It would seem like treating employees as people would be a basic concept. Yet under most corporate formulations, employees are simply a cost to be reduced when the need arises. That is not only short-sighted in terms of your employee base but antithetical to good business practices. However, the Statement points to treating employees with “dignity and respect”. It is these two words which speak directly to the compliance function of every company. For if there is no institutional justice and institutional fairness, there will be no positive culture. This holds true in the areas of promotion and discipline. If promotion is largely based on gender or the old boy network, your company is not only wasting talent but actively excluding one-half of the work force. In the area of discipline, if you fire employees in Brazil for cheating on their expense account, then you must also fire your top US producer if they engage in the same conduct.


Here the key phrase is “Dealing fairly and ethically with our suppliers”. But it is more than simply the words ‘fairly and ethically’; it is that your suppliers can help the company meet its mission. If your mission is to do business ethically and in compliance, working with ethically minded suppliers is a good first step. But this is where the compliance function steps in with a robust third-party risk management process on both the sales and the vendor/supply chain side. The business process of third-party risk management allows a company to walk through why you should do business with a company, who that third-party is and then helps to manage that relationship through a variety of tools and controls. If one of your corporate missions is to only do business with other ethically minded suppliers, the Statement emphasizes why this is such an important corporate mission.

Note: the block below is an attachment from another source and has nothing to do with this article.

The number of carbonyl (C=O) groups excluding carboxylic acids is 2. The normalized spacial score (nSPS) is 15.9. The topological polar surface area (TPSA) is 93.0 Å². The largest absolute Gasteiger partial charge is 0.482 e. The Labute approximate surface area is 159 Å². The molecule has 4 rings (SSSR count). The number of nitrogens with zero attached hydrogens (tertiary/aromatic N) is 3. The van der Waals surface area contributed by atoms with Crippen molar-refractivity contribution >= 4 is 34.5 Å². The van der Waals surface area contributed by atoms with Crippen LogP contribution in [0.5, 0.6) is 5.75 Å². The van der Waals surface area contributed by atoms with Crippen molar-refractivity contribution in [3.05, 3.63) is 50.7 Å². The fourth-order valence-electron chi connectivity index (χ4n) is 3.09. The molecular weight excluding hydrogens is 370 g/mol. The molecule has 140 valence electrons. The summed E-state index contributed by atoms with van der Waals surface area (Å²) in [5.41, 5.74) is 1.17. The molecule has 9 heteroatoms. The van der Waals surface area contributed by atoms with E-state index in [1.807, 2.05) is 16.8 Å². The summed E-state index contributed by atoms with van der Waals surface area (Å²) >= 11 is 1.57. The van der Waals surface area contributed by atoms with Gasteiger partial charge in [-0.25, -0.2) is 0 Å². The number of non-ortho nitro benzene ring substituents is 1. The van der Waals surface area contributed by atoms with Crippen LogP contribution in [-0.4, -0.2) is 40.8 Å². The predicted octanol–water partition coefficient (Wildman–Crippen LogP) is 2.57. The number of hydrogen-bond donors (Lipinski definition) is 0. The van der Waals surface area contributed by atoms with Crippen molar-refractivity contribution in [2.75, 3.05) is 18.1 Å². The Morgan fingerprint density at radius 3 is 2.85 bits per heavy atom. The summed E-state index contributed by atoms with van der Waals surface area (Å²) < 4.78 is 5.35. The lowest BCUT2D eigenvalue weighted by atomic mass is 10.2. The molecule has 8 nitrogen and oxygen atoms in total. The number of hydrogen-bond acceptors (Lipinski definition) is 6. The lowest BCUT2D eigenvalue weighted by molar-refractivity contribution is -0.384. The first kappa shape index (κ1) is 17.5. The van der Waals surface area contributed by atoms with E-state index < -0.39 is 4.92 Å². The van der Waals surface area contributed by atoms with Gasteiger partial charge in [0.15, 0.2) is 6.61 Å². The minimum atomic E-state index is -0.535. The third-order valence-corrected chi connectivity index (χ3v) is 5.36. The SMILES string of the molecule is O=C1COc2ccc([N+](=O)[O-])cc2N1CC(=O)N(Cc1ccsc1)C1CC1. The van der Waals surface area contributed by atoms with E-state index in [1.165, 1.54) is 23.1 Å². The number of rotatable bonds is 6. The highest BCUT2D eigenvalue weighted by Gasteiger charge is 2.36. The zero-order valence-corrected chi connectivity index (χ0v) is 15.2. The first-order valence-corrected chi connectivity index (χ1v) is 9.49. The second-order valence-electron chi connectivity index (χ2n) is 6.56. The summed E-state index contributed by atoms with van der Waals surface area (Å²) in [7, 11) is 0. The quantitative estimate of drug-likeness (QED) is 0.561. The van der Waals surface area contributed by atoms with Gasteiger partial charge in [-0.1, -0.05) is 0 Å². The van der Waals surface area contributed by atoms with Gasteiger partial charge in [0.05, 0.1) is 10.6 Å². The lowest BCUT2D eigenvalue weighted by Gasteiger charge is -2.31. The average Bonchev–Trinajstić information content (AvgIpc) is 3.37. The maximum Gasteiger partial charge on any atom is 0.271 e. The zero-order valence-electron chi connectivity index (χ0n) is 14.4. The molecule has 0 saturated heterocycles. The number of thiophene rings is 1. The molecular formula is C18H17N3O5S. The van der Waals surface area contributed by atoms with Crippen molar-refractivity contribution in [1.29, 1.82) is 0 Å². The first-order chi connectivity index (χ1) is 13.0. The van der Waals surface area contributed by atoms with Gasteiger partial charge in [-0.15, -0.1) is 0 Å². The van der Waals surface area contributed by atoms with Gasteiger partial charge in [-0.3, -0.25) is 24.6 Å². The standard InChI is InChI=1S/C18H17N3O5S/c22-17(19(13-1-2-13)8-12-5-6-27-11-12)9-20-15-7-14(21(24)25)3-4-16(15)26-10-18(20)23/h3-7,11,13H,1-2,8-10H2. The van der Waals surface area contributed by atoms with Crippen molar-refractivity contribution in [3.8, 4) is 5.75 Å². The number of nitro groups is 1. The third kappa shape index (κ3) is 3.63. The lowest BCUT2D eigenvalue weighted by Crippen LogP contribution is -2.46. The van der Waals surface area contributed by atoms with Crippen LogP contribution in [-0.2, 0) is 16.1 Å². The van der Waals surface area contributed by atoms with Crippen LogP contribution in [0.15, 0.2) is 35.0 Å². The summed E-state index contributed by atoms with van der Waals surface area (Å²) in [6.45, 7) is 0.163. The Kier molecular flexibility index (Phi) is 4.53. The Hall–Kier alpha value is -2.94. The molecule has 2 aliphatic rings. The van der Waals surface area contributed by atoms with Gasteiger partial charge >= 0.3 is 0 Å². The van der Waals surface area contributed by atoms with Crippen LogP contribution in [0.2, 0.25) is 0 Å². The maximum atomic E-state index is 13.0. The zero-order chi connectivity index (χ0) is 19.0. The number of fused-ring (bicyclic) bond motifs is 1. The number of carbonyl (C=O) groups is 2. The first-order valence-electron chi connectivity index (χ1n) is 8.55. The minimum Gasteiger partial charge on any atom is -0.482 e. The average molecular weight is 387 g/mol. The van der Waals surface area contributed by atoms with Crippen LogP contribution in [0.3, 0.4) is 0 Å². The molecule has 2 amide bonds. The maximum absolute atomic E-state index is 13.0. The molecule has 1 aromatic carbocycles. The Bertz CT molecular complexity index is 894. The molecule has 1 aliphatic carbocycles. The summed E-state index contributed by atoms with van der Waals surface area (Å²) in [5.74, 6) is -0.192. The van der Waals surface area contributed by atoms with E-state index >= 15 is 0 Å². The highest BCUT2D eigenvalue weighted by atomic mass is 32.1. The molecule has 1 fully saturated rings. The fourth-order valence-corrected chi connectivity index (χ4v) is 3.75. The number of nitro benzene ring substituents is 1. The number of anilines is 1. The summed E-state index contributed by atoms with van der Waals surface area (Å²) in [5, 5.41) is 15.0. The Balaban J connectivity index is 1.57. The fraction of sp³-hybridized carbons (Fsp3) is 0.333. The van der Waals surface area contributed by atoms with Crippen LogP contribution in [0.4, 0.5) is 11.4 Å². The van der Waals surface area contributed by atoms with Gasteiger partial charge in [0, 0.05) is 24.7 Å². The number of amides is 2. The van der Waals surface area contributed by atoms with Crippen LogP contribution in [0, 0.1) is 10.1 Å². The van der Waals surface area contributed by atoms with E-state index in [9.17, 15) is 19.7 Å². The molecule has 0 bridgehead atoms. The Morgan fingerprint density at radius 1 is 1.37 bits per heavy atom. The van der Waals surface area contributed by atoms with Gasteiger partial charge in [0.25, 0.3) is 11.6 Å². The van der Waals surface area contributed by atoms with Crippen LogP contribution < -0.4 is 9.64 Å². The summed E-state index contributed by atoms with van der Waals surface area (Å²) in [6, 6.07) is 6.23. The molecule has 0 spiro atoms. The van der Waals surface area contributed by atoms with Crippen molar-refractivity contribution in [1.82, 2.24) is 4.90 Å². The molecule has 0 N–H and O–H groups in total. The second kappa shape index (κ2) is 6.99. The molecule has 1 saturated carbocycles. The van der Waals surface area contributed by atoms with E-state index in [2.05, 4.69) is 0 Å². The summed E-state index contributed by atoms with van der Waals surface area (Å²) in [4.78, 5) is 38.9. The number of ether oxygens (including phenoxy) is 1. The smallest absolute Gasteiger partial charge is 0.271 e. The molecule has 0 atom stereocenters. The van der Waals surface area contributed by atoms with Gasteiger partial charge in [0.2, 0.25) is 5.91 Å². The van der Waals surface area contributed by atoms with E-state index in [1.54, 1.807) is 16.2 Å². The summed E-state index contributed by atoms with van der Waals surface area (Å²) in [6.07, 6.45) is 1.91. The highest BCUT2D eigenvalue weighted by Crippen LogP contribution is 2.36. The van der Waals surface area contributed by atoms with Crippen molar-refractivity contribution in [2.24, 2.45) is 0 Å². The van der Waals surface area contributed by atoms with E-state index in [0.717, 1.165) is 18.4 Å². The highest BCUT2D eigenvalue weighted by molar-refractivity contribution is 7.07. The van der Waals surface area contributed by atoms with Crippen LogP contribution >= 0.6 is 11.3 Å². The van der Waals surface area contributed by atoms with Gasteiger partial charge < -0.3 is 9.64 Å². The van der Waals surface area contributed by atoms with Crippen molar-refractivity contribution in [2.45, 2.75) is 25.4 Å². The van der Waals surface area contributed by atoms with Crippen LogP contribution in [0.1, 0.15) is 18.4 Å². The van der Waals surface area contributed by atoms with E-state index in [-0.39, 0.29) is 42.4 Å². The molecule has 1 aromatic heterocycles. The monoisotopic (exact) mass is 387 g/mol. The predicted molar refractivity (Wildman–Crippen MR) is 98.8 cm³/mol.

Here the Statement says, “Supporting the communities in which we work”. While it goes on to focus on sustainability, and many commentators will focus on sustainability, I think the focus may be different for the compliance professional. Many contracts outside the US have a CSR component. A compliance function must be involved in such matters from an anti-corruption perspective so this requirement fits directly into the Statement and the greater goal of working with communities. It also allows a corporate compliance program to focus these CSR components to actually benefit the communities in which they are delivered rather than the ruling party, junta or friends of the country’s leaders.


The primary goal is to create “long-term” shareholder values through transparency and engagement. As effective compliance creates greater business process efficiency, this leads to greater overall profitability. The 2019 World’s Most Ethical company designees outperformed the S&P 500 average by 10.5% according to Ethisphere. So clearly the doing business ethically component of compliance and ethics is good for business. However, the Statement also focuses on transparency and engagement with shareholders. This moves into better corporate governance and a host of other issues which make companies not only better run for their shareholders but also improve long-term growth.

Do I expect things to change tomorrow? No, they will not, but as with the worldwide fight against the global scourge of $3tn lost annually to corruption, the change is ongoing. I hope that everyone engaged in the compliance profession will welcome the Business Roundtable’s Statement as a welcome declaration of US businesses once again leading the way to a corporate vision that is not simply focused on profit maximization to the exclusion of all other interests.

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DISCLAIMER: Because of the generality of this update, the information provided herein may not be applicable in all situations and should not be acted upon without specific legal advice based on particular situations.